Professor Dietrich Kappeler provides an overview of the various types of formal written documents used in diplomacy, pointing out where the practices surrounding these documents have changed in recent years.
Professor Raymond Cohen writes that "when negotiation takes place across languages and cultures the scope for misunderstanding increases.
Conference interpreters Vicky Cremona and Helena Mallia outline the different types of conference interpretation, difficulties in interpretation, preparation and techniques, and team work. On the topic of diplomatic conferences they point out that "confidence in the interpreters is essential.
Rather than individual documents, Dr Keith Hamilton looks at the process and purpose of compiling collections of documents.
Professor Paul Sharp discusses negotiation with American mediators. He notes that most literature on negotiation is written to advise Americans and other Westerners about negotiating with foreigners.
The final paper in this volume, by Jovan Kurbalija, is based on the experience of ten years of research and development work in the field of information technology and diplomacy. Kurbalija explains the relevance and potential of hypertext software tools for the field of diplomacy.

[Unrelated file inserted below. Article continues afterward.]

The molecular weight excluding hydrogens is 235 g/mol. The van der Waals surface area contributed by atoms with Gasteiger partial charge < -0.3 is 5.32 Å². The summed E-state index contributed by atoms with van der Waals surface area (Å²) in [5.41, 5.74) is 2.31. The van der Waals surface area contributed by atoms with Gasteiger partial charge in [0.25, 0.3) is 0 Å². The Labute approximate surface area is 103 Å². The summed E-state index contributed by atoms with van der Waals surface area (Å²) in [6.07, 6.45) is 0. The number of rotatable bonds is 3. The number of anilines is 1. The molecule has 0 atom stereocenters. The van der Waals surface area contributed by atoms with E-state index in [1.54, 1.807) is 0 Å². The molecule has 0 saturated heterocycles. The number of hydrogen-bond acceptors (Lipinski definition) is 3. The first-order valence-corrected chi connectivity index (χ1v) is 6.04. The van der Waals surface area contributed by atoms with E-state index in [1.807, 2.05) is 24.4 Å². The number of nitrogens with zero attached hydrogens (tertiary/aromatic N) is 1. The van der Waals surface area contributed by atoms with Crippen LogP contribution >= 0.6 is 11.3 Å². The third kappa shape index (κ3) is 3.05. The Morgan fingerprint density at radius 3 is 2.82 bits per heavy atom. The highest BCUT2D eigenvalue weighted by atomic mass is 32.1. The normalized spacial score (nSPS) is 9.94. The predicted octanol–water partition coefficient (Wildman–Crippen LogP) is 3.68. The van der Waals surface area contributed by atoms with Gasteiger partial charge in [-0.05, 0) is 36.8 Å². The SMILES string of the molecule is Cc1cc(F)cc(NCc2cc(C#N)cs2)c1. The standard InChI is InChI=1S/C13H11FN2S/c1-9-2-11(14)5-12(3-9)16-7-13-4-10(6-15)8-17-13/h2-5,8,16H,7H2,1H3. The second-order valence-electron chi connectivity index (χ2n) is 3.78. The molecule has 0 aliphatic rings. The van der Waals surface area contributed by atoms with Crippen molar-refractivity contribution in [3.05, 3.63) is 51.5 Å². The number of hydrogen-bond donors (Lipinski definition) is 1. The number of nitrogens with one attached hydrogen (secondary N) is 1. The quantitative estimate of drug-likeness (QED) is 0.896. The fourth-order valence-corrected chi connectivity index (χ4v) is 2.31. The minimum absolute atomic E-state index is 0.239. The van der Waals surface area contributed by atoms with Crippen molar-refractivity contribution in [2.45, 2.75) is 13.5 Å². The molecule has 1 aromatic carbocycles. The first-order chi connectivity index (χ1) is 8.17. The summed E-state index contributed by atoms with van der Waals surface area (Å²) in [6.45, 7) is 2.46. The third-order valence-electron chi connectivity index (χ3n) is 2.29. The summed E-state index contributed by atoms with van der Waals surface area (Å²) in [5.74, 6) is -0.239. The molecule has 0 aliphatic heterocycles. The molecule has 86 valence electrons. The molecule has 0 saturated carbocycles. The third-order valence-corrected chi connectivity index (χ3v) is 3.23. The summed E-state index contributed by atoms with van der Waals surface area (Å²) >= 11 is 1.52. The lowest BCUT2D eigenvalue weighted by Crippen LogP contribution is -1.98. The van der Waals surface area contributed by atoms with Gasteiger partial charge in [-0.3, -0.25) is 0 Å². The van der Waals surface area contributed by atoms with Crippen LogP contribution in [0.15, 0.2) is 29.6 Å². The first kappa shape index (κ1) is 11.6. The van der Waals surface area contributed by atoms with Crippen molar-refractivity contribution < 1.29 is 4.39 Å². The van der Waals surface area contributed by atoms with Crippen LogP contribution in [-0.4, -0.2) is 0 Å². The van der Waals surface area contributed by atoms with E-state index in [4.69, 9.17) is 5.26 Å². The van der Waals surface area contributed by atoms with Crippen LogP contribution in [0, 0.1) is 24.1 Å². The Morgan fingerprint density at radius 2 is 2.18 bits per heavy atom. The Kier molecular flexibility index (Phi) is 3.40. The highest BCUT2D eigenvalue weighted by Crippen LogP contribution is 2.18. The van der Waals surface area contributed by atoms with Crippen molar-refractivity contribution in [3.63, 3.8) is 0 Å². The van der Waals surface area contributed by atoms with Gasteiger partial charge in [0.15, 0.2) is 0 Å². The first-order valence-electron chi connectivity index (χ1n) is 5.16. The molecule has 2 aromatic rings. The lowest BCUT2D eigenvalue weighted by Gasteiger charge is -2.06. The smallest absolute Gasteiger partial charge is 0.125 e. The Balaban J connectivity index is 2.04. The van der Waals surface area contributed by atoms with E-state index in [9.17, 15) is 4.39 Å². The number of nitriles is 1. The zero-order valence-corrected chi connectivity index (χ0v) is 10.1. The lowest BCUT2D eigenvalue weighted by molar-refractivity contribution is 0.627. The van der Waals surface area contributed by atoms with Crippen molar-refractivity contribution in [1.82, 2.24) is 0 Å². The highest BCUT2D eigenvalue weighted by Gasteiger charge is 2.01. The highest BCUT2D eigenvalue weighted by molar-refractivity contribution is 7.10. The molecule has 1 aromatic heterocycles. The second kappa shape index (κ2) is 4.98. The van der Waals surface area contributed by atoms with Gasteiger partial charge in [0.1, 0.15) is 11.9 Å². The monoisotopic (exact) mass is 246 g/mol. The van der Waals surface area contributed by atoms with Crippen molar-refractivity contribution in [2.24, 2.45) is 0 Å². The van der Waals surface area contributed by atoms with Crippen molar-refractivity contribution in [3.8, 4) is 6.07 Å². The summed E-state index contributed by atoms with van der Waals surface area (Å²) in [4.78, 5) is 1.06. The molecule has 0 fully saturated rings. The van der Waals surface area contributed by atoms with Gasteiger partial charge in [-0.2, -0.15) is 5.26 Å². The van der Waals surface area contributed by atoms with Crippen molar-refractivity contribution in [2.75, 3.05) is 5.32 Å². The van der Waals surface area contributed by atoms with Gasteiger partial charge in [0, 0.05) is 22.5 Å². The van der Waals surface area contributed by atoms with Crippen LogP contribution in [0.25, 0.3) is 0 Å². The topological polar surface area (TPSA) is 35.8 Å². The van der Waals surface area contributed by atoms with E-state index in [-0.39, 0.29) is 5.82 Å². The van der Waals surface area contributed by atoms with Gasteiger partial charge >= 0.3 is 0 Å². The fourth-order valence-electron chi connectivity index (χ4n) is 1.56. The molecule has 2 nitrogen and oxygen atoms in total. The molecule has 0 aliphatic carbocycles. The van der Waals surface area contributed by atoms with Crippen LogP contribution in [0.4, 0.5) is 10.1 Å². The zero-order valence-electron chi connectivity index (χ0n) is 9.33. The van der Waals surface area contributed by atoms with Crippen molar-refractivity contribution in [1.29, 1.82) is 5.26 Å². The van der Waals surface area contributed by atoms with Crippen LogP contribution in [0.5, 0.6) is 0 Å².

In the preface below, Jovan Kurbalija and Hannah Slavik introduce the chapters in the book, and extract the general themes covered by the various authors.
Edmond Pascual interprets diplomatic communication with the linguistic tools of pragmatics.
Ambassador Kishan Rana introduces the dimension of diplomatic signalling.
The first paper, presented by Prof. Peter Serracino-Inglott as the keynote address at the 2001 conference, examines the serious issue of diplomatic communication in a playful manner, through one of the most paradigmatic and creative examples of language use: joking.